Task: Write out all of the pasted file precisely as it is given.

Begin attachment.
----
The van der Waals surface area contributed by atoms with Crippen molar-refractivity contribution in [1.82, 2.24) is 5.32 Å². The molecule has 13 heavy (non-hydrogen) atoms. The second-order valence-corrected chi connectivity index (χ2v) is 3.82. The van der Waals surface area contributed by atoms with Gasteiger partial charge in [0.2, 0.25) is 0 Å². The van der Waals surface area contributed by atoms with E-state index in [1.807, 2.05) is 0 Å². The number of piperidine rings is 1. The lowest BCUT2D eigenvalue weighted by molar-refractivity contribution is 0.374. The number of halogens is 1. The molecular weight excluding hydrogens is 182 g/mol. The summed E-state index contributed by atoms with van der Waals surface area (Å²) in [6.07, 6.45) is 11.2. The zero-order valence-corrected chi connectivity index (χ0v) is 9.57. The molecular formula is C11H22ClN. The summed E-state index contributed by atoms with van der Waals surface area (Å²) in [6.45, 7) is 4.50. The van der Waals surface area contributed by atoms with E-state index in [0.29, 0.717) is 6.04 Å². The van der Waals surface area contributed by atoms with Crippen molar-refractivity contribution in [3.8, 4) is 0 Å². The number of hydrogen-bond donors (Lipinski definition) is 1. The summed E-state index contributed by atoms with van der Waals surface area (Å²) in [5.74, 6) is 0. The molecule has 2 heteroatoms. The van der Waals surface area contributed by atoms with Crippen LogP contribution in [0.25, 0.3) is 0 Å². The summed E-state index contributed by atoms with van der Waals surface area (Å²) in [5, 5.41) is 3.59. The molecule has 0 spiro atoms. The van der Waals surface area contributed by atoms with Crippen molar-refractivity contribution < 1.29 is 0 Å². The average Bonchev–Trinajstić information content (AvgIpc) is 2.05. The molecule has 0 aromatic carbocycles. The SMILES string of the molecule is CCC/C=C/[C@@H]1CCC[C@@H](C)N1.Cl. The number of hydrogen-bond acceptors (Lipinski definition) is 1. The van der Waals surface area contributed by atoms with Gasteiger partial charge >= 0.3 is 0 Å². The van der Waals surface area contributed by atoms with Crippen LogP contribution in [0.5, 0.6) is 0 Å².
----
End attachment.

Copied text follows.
The van der Waals surface area contributed by atoms with Crippen molar-refractivity contribution in [1.82, 2.24) is 5.32 Å². The molecule has 13 heavy (non-hydrogen) atoms. The second-order valence-corrected chi connectivity index (χ2v) is 3.82. The van der Waals surface area contributed by atoms with Gasteiger partial charge in [0.2, 0.25) is 0 Å². The van der Waals surface area contributed by atoms with E-state index in [1.807, 2.05) is 0 Å². The number of piperidine rings is 1. The lowest BCUT2D eigenvalue weighted by molar-refractivity contribution is 0.374. The number of halogens is 1. The molecular weight excluding hydrogens is 182 g/mol. The summed E-state index contributed by atoms with van der Waals surface area (Å²) in [6.07, 6.45) is 11.2. The zero-order valence-corrected chi connectivity index (χ0v) is 9.57. The molecular formula is C11H22ClN. The summed E-state index contributed by atoms with van der Waals surface area (Å²) in [6.45, 7) is 4.50. The van der Waals surface area contributed by atoms with E-state index in [0.29, 0.717) is 6.04 Å². The van der Waals surface area contributed by atoms with Crippen molar-refractivity contribution in [3.8, 4) is 0 Å². The number of hydrogen-bond donors (Lipinski definition) is 1. The summed E-state index contributed by atoms with van der Waals surface area (Å²) in [5.74, 6) is 0. The molecule has 2 heteroatoms. The van der Waals surface area contributed by atoms with Crippen LogP contribution in [0.25, 0.3) is 0 Å². The summed E-state index contributed by atoms with van der Waals surface area (Å²) in [5, 5.41) is 3.59. The molecule has 0 spiro atoms. The van der Waals surface area contributed by atoms with Crippen molar-refractivity contribution < 1.29 is 0 Å². The average Bonchev–Trinajstić information content (AvgIpc) is 2.05. The molecule has 0 aromatic carbocycles. The SMILES string of the molecule is CCC/C=C/[C@@H]1CCC[C@@H](C)N1.Cl. The number of hydrogen-bond acceptors (Lipinski definition) is 1. The van der Waals surface area contributed by atoms with Gasteiger partial charge >= 0.3 is 0 Å². The van der Waals surface area contributed by atoms with Crippen LogP contribution in [0.5, 0.6) is 0 Å².